By Joseph Tsidulko
By Patrick Range McDonald
By David Futch
By Hillel Aron
By Dennis Romero
By Jill Stewart
By Dennis Romero
By Dennis Romero
During a snack break (Pringles), I ask Roecker what he says to people who might call him a starfucker. At first, he seems a little wounded, but then he gets all wry and haughty — the way that I remember him from back in his irascible retail days.
“Well, I haven’t fucked ’em yet. I wanna fuck ’em. .?.?. Are you kidding? I wanted to fuck Billie Joe Armstrong and all I got was this damn movie,” he says impishly. “It wasn’t a stalking kind of thing, if that’s what you’re getting at. Look, if I actually got laid by these people, I’d be happy to be called starfucker. I’d wear it as a badge of honor. I mean, c’mon, Tim and Billie are hot. Holy cow.”
A few days later, amid a sea of skull tattoos, studded belts and combat boots at the Freaky DVD release party at the Steve Allen Theater, Rancid and John Doe do an amazing acoustic set after a raucous screening of the film. Well-wishers include No Doubt’s Tony Kanal, the Madden brothers and various cast members — but Exene and Billie Joe are nowhere in sight. The next day, the New York Post’s Page Six manages to make a gossip item out of the latter’s absence, but Roecker says there’s no story there.
“I don’t want to whore out my friends for every fucking opening,” he says defensively. “It’s so tough. Billie did a lot. He did the songs; he did the commentary. I’m not going to be like, ‘Billie, why don’t you fly all the way to L.A. for this premiere?’ I’d feel really guilty. The band had a crazy year, and now he needs a break and some family time.”
Though Roecker admits he hasn’t spoken with the Green Day singer for several months, he insists there was no falling out. He does reveal that he is now, sadly, estranged from old pal Exene, though he refuses to go into any details. Exene declined to comment.
It may be over now, but her partnership with Roecker, based on a mutual love for religious iconography and a nothing’s-sacred DIY aesthetic, was definitely a precursor to Live Freaky’smocking sensibility.
“It’s an obsession with me. I don’t understand how people can give away everything they have to something that may not exist and just blindly follow,” he says. “That’s what we’re run by today. Alcoholic, born-again Christians trying to speed up Armageddon because they think that God’s gonna come and pull them out of their little suits and take them to heaven.”
Freaky opens with the end of the world as we know it, and a wandering nomad finding the book Helter Skelter in the desert. From there follower Hadie (played by the Lunachicks’ Theo Kogan) tells the tale of how, after a bad acid trip, she came to worship and obey Charlie and, along with the other “family members,” ends up killing druggie actress Sharon Hate (and her baby) and going to prison for her crimes. Charlie, played with giddy machismo by Billie Joe (who also wrote and sings a couple of super-catchy, über-campy tunes in the film; available with the DVD package on a bonus soundtrack CD), goes to the slammer too, and, thanks to an overzealous media, becomes somewhat of a rock star.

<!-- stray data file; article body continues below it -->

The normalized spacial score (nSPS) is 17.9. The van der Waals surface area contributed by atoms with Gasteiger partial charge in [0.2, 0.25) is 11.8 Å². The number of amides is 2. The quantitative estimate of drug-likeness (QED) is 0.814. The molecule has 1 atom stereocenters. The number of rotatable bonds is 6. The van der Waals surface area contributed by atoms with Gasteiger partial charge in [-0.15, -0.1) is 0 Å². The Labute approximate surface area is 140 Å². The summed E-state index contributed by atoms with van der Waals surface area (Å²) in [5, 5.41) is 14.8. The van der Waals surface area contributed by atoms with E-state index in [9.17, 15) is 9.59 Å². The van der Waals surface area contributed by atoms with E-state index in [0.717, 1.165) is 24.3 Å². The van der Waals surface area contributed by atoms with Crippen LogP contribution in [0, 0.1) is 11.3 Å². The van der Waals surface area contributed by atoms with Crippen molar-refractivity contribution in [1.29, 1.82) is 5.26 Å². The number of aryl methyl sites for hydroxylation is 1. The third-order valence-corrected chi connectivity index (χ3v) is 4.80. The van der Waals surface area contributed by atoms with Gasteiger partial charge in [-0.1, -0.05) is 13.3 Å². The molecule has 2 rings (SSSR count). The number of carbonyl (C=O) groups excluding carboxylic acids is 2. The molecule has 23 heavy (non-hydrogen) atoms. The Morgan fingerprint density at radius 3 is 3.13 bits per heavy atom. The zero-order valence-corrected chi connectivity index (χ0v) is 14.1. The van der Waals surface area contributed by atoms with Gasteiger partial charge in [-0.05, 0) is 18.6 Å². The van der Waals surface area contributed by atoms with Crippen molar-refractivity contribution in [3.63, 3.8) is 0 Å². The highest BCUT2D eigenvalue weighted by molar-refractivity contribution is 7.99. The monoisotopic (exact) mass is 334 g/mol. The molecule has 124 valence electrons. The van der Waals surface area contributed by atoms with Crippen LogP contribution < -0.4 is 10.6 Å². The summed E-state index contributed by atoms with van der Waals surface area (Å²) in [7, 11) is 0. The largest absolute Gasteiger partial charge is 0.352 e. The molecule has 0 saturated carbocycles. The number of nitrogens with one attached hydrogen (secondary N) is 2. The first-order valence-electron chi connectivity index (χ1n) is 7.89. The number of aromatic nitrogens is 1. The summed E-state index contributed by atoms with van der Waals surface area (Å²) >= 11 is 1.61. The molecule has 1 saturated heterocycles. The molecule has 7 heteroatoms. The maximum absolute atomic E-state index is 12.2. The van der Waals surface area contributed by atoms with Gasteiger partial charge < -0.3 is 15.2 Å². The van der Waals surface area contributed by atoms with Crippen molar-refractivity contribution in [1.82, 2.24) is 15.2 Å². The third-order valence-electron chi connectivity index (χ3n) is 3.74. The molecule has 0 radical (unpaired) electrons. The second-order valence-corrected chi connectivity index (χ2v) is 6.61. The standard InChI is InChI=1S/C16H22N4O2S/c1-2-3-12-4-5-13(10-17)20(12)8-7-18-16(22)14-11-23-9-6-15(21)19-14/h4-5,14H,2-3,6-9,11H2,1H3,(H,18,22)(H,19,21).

“I actually came up with the whole idea because every time I went to a thrift store, I’d see copies of Helter Skelter on the shelves,” explains Roecker. “I thought, ‘Oh, my god. This book is going to be around forever.’ You never saw a Bible but you always saw Helter, and I thought when the world is gone they’re going to find this book and they’re going to make this guy Manson the messiah. The person [Vincent Bugliosi] who wrote [Helter Skelter] is this right-wing guy, but he made this madman into the messiah. I loved the irony of the whole thing.”
Of course, rock & roll culture has always been kinda obsessed with Manson as an icon — even before Marilyn — and that wasn’t lost on Roecker, especially since he lived in L.A., where the whole ugly saga came to pass.
While Freaky’s message is anything but subtle in regard to the hypocrisy of organized religion, there’s also satirical subtext dealing with society’s fascination with celebrity, queer culture (a comment by Sharon Hate about gay guys dying alone “with nothing but a huge collection of beautiful china that’ll get thrown away or sold at your parents’ garage sale for 5 cents a plate” is particularly wrenching .?.?. and, yes, Roecker is gay) and the human tendency to judge those who are different.
It was a very low-budget project (the insurance was more expensive than the movie itself), but that’s part of its charm. Most of the puppet footage was filmed in the garage behind Roecker’s house, and the vocal parts were done individually — some in Roecker’s living room (“there was lots of red wine”) and some when a couple of the bands were on the road (Doe says his parts were done in the back of a tour bus somewhere in Bakersfield).